Requiring the Impossible: Nursing Home Staffing Mandates During a Nationwide Labor Shortage Don’t Work

Advocacy; Workforce

​The Biden Administration plans to establish a federal staffing mandate for nursing homes this year. However, 45 states and the District of Columbia already have staffing requirements that exceed the current federal requirements, and more than two-thirds of states have staffing ratios or minimum hours for each resident per day on the books.
Due to a nationwide labor shortage, many nursing homes are struggling to find workers to comply with their state’s current requirements. The results are that nursing homes are having to downsize or limit new admissions; seniors must wait longer or widen their search for care; hospitals become overwhelmed with patients who are unable to be discharged; and current nursing home staff are stretched thin. 
Across the nation, state staffing mandates for nursing homes are signaling that a federal mandate without sufficient resources and waivers will be impossible to implement and will only exacerbate the current crisis:
  • New York is “providing a cautionary tale​” as 75 percent of the state’s 614 nursing homes cannot meet the state’s requirement that each facility provide 3.5 hours of care per resident per day. From 2019 to 2022, the number of empty nursing home beds in the state increased to 6,700. Stephen Hanse, president and CEO for the New York State Health Facilities Association (NYSHFA), said the mandate ultimately impacts access to care. “Mandated staffing minimums and referral bottlenecks, unfortunately, go hand-in-hand in the state of New York. They have the bed capacity, but they don’t have the staff.” 
  • In Illinois, the state passed an omnibus health care bill that delays fines tied to the state’s minimum staffing requirement for two-and-half more years. The state mandates minimum staffing ratios of 3.8 hours per resident per day, among other requirements. Matt Hartman, executive director of the Illinois Health Care Association, commented: “We still believe that centers must be held accountable to staff (sic) their resident’s needs... However, when our centers are facing the worst crisis they have ever seen in regards to staffing, now is not the time to pull critically needed funding away from where it is needed most.”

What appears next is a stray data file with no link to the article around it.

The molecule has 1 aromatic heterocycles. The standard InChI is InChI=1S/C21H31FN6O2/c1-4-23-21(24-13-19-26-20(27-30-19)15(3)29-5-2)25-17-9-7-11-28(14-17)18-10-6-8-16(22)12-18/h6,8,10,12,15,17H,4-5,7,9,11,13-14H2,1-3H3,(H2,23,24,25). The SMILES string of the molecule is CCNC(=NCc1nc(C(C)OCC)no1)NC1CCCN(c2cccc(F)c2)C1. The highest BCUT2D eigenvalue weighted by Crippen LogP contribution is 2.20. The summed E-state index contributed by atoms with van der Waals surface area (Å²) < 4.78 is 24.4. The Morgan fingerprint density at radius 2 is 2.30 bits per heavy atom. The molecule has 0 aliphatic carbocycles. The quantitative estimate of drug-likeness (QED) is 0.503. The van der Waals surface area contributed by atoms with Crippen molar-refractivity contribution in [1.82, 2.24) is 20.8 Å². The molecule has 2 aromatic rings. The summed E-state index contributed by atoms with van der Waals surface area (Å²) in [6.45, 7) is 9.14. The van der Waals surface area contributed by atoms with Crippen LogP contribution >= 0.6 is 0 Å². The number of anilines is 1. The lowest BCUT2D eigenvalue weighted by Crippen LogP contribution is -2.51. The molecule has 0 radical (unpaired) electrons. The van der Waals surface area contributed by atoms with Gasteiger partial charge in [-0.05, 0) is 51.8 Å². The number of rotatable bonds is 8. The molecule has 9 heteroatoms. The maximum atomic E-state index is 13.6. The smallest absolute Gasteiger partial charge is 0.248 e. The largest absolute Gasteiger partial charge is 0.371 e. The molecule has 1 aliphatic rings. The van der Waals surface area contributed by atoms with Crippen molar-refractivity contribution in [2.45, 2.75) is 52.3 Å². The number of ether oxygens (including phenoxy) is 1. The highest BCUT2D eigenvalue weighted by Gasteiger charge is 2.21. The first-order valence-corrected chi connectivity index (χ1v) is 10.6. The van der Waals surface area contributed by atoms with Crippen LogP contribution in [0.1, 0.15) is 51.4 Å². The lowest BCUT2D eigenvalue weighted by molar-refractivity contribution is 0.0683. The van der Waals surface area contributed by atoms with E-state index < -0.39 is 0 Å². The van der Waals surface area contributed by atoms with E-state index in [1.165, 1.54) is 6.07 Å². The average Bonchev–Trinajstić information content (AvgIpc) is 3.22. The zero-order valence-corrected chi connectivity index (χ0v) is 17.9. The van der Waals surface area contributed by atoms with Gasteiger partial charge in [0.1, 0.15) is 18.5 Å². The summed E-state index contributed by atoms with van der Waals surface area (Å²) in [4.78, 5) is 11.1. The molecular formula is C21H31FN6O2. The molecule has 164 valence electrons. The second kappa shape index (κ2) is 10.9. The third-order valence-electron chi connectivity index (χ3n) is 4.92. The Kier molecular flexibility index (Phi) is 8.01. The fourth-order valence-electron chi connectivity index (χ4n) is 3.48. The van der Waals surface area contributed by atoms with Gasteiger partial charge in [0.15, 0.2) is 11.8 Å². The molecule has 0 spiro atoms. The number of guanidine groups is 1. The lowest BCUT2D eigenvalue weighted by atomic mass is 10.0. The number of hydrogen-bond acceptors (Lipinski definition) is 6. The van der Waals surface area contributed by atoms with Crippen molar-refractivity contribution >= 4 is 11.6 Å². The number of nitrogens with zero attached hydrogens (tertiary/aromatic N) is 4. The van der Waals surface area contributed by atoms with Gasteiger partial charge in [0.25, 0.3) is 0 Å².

• Each day in Pennsylvania, about 2,000 patients are on waiting lists to enter a nursing home due to staffing shortages. This is prior to an increase in the state’s minimum level of direct care per day requirement, which will occur later this year. “It is clear our access to care crisis will not go away until our workforce crisis is first addressed,” said Zach Shamberg, the president of the Pennsylvania Health Care Association. 
  • The only place that has adopted a 4.1 hours of care per day staffing requirement is Washington, D.C., but the district demonstrates how these requirements are a “daily struggle” and can contribute to staff burnout. Tina Sandri, CEO of Forest Hills of DC, told NPR that she struggles to find certified nursing assistants, and that four out of five who initially express interest in a job don’t come in for interviews. So, in order to meet D.C.’s staffing requirements, staff are working “to the bones.” Sandri says, “They're tired. They're burned out. They're physically exhausted, and even committed people in this industry will turn around and say, 'I don't know how much longer I can do this.’” 
Not only are unfunded staffing mandates during a nationwide labor shortage unrealistic, but they fail to address the root cause of the industry’s recruitment and retention challenges. In a recent op-ed, Mark Parkinson, the president and CEO of the American Health Care Association and National Center for Assisted Living (AHCA/NCAL), argued for meaningful investments in long term care and workforce programs: 
“We need to fully fund Medicaid so nursing home providers can compete for workers and enhance their services and infrastructure. We need programs that will incentivize the next generation of health care workers to choose a career in long term care, such as tuition reimbursement and loan forgiveness.”
Moreover, staffing mandates are not the best approach to improve resident care. During the Obama Administration, the Centers for Medicare and Medicaid Services (CMS) came to the same conclusion. The agency was “concerned that a mandated ratio could result in unintended consequences” and stifle innovation.
A federal staffing mandate during a nationwide labor shortage fails to solve the crisis, help caregivers receive better wages, or improve resident care. It will only result in more nursing homes having to turn away residents, increasing the number of seniors on waiting lists and backlogs in hospitals. Federal policymakers must step up and provide the necessary resources to help nursing homes compete for and retain caregivers. Through a comprehensive, supportive approach, we can strengthen the long term care workforce and protect access to care for millions of seniors.